MAGIC, a system of two imaging atmospheric Cherenkov telescopes, achieves its best performance under dark conditions, i.e. in absence of moonlight or twilight. Since operating the telescopes only during dark time would severely limit the duty cycle, observations are also performed when the Moon is present in the sky. Here we develop a dedicated Moon-adapted analysis to characterize the performance of MAGIC under moonlight. We evaluate energy threshold, angular resolution and sensitivity of MAGIC under different background light levels, based on Crab Nebula observations and tuned Monte Carlo simulations. This study includes observations taken under non-standard hardware configurations, such as reducing the camera photomultiplier tubes gain by a factor  ∼ 1.7 (reduced HV settings) with respect to standard settings (nominal HV) or using UV-pass filters to strongly reduce the amount of moonlight reaching the cameras of the telescopes. The Crab Nebula spectrum is correctly reconstructed in all the studied illumination levels, that reach up to 30 times brighter than under dark conditions. The main effect of moonlight is an increase in the analysis energy threshold and in the systematic uncertainties on the flux normalization. The sensitivity degradation is constrained to be below 10%, within 15–30% and between 60 and 80% for nominal HV, reduced HV and UV-pass filter observations, respectively. No worsening of the angular resolution was found. Thanks to observations during moonlight, the maximal duty cycle of MAGIC can be increased from  ∼ 18%, under dark nights only, to up to  ∼ 40% in total with only moderate performance degradation.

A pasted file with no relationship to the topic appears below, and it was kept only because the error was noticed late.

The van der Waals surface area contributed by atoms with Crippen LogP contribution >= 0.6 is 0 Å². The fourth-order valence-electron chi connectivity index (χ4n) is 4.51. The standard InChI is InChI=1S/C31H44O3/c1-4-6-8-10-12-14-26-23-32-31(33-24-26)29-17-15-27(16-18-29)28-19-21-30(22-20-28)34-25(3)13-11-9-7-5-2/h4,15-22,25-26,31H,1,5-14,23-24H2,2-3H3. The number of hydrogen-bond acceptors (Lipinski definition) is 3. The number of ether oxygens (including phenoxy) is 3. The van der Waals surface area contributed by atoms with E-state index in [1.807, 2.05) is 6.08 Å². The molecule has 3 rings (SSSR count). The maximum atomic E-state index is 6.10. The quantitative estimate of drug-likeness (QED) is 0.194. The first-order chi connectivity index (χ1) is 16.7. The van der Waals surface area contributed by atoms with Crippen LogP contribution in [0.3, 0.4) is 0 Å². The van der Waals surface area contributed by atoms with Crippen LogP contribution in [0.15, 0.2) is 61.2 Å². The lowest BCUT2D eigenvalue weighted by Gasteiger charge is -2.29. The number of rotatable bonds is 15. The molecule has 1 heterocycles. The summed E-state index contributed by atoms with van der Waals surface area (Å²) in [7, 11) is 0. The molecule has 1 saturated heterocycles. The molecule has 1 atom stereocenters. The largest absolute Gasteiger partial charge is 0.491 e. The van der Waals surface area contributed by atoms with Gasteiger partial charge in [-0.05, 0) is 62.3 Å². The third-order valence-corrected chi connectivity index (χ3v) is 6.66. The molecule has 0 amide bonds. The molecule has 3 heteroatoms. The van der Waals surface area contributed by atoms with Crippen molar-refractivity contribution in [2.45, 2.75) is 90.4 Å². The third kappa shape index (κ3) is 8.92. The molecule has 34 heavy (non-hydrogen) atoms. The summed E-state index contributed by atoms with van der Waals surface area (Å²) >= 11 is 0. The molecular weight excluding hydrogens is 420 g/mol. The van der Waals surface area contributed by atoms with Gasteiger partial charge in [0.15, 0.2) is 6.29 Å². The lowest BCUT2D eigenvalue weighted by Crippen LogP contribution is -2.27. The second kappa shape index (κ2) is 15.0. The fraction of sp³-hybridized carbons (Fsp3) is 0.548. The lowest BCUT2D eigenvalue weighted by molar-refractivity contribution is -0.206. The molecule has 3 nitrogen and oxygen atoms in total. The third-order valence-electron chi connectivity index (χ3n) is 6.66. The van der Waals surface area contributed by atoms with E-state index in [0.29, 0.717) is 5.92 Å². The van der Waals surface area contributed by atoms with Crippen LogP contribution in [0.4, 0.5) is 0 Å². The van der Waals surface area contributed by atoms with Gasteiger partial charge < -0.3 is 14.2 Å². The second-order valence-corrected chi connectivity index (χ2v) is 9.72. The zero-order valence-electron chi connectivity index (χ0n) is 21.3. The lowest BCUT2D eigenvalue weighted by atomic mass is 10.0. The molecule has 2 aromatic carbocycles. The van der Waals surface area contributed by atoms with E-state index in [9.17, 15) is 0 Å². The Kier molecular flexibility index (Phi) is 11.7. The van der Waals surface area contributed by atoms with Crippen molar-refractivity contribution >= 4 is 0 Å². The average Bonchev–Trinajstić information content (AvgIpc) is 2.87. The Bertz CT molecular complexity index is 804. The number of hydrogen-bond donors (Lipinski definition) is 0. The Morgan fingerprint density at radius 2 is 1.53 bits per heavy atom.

Performance of the MAGIC telescopes under moonlight

BERTI, ALESSIO;LONGO, FRANCESCO;
2017-01-01

Abstract

MAGIC, a system of two imaging atmospheric Cherenkov telescopes, achieves its best performance under dark conditions, i.e. in absence of moonlight or twilight. Since operating the telescopes only during dark time would severely limit the duty cycle, observations are also performed when the Moon is present in the sky. Here we develop a dedicated Moon-adapted analysis to characterize the performance of MAGIC under moonlight. We evaluate energy threshold, angular resolution and sensitivity of MAGIC under different background light levels, based on Crab Nebula observations and tuned Monte Carlo simulations. This study includes observations taken under non-standard hardware configurations, such as reducing the camera photomultiplier tubes gain by a factor  ∼ 1.7 (reduced HV settings) with respect to standard settings (nominal HV) or using UV-pass filters to strongly reduce the amount of moonlight reaching the cameras of the telescopes. The Crab Nebula spectrum is correctly reconstructed in all the studied illumination levels, that reach up to 30 times brighter than under dark conditions. The main effect of moonlight is an increase in the analysis energy threshold and in the systematic uncertainties on the flux normalization. The sensitivity degradation is constrained to be below 10%, within 15–30% and between 60 and 80% for nominal HV, reduced HV and UV-pass filter observations, respectively. No worsening of the angular resolution was found. Thanks to observations during moonlight, the maximal duty cycle of MAGIC can be increased from  ∼ 18%, under dark nights only, to up to  ∼ 40% in total with only moderate performance degradation.
2017
Pubblicato
http://www.sciencedirect.com/science/article/pii/S092765051730110X
File in questo prodotto:
File Dimensione Formato  
MAGIC_moonlight_performance.pdf

Accesso chiuso

Tipologia: Documento in Versione Editoriale
Licenza: Digital Rights Management non definito
Dimensione 1.68 MB
Formato Adobe PDF
1.68 MB Adobe PDF   Visualizza/Apri   Richiedi una copia
Pubblicazioni consigliate

I documenti in IRIS sono protetti da copyright e tutti i diritti sono riservati, salvo diversa indicazione.

Utilizza questo identificativo per citare o creare un link a questo documento: https://hdl.handle.net/11368/2910050
Citazioni
  • ???jsp.display-item.citation.pmc??? ND
  • Scopus 63
  • ???jsp.display-item.citation.isi??? 49
social impact